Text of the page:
Figure 1
figure 1

Leaf-intrinsic water use efficiency ( \({WUE}_{int}\) ) and individual tree water use for mangroves versus terrestrial woody vegetation. (a) \({WUE}_{int}\) for a mix of seedlings, saplings, and trees of upland species from arid, semi-arid, dry semi-arid, and humid environments60 versus mangrove, depicting median (center line and values), upper and lower quartiles (box limits), 1.5 × interquartile ranges (whiskers), and outliers (points) as box-and-whisker plots, and sample sizes depicted within parentheses. (b) Individual tree water use (median) from sap flow studies conducted on mangrove trees relative to diameter at breast height (dbh), with comparison to upland trees (from ref.61).

However, lack of differentiation among comparative water use efficiencies at the leaf-level did not scale. Instead, upland forest trees used, on average, 3.5 L H2O day−1 cm−1 of dbh (diameter at breast height, ~ 1.3 m above ground) while mangrove trees used only 1.4 L H2O day−1 cm−1 of dbh (Fig. 1b) (statistical Q = 6.06, p < 0.001, Dunn’s ranked sums). Therefore, from sap flow-derived individual tree water flux data, we can begin to understand organizational scales at which transpirational water loss is most limited from mangrove vegetation.

Scaling further to the canopy, we discovered that slopes of relationships relating canopy transpiration to net primary productivity (\({E}_{c}\)-to-NPP) for mangroves were similar between locations in China and the US (Fig. S2), despite being developed on sites separated by half the globe. Furthermore, slopes of both relationships differed significantly from zero (p < 0.001; r2 ≥ 0.955) suggesting the potential to use NPP of focal mangrove forests to estimate \({E}_{c}\) where data on \({E}_{c}\) were unavailable. We developed the following equation:

$${E}_{c} = 384.59\left(NPP\right)+33.56$$

where \({E}_{c}\) is in units of mm H2O year−1 and NPP is in units of kg C m-2 year−1. Note that 1 mm H2O is equivalent to 1 L H2O per square meter of ground area.

Using data from 26 published records reporting on 71 mangrove study sites located in the Florida-Caribbean Region (N = 24) and the Asia–Pacific Region (N = 47) that had sufficient data to derive approximate NPP values, we used Eq. (1) to estimate what \({E}_{c}\) might be in order to support estimated NPP for those 71 locations (Fig. 2). Average \({E}_{c}\)-to-\(ET\) ratios for mangroves was 43.4% (± 3.0%, S.E.) when we assume \({E}_{c}\) from sites under study-reported environmental conditions, but as high as 57.4% (± 4.0%, S.E.) when we consider the potential for higher \({E}_{c}\) at sites with lower porewater salinity.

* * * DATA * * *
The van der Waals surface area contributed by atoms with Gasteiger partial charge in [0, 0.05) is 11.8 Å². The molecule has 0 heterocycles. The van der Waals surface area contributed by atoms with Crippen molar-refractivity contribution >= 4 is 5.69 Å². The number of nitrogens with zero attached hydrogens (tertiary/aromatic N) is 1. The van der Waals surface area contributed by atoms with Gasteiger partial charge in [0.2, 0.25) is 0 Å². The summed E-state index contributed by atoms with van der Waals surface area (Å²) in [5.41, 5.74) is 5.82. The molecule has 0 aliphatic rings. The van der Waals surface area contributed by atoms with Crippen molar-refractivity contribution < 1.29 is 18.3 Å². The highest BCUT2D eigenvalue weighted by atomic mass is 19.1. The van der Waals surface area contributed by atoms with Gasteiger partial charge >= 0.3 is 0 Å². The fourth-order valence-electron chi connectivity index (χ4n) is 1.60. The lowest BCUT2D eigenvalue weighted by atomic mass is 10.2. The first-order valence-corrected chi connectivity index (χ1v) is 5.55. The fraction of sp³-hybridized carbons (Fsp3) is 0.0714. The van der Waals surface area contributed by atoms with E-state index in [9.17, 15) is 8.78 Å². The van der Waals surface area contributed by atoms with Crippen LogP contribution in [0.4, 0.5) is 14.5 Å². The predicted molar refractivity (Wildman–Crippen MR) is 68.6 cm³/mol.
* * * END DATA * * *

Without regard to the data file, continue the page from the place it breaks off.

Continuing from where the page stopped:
Figure 2
figure 2

Location of 71 mangrove study sites from the Florida-Caribbean and Indo-Pacific regions from which net primary productivity (NPP, kg C m-2 year−1) data were used to determine canopy transpiration (\({E}_{c}\)). Polygons (pink) over the oceans represent 20 °C summer and winter isotherms influencing mangrove distributions (updated from Duke et al. 1998, Glob. Ecol. Biogeogr. Letts., v. 7, p. 27–47). Insets represent comparative average \({E}_{c}\), \(ET\), and NPP values for litter, wood, and roots assuming a continuous mangrove coverage versus \(ET\) at a scale of 1 km2 for each of the two regions. Box plot depictions are the same as in Fig. 1. Base image created using ArcMAP 10 (Esri, Inc., Redlands, California, USA), .

Mangrove \({E}_{c}\)-to-\(ET\) ratios were approximately 27% less than that of tropical rainforests and about 4% less than that of Mediterranean shrublands (Table 1). Thus, average water use differences between mangroves and other ecoregions ranged from 121 to 2905 kL ha−1 year−1, or from − 302 to 1399 kL ha−1 year−1 versus potential water use from mangroves assuming low salinity. Under low salinity scenarios, higher water use by mangroves would occur when compared with temperate coniferous forest, desert, and Mediterranean shrubland. However, the majority of differences in consumptive water use reductions by mangroves are associated with the tropics where 93% of all mangroves occur (Table 1).

Table 1 Global summary of water use characteristics for mangrove forests versus the seven relevant ecoregional types reported by Schlesinger & Jasechko48. Canopy transpiration of dominant vegetation is abbreviated, Ec, and regional evapotranspiration (from MODIS satellite) is abbreviated, ET. "Average" columns assume Ec-to-ET ratios as they might occur under current stand conditions reported by the primary reference. "Potential" columns assume Ec-to-ET ratios that might occur if mangrove porewaters freshen significantly versus average condition.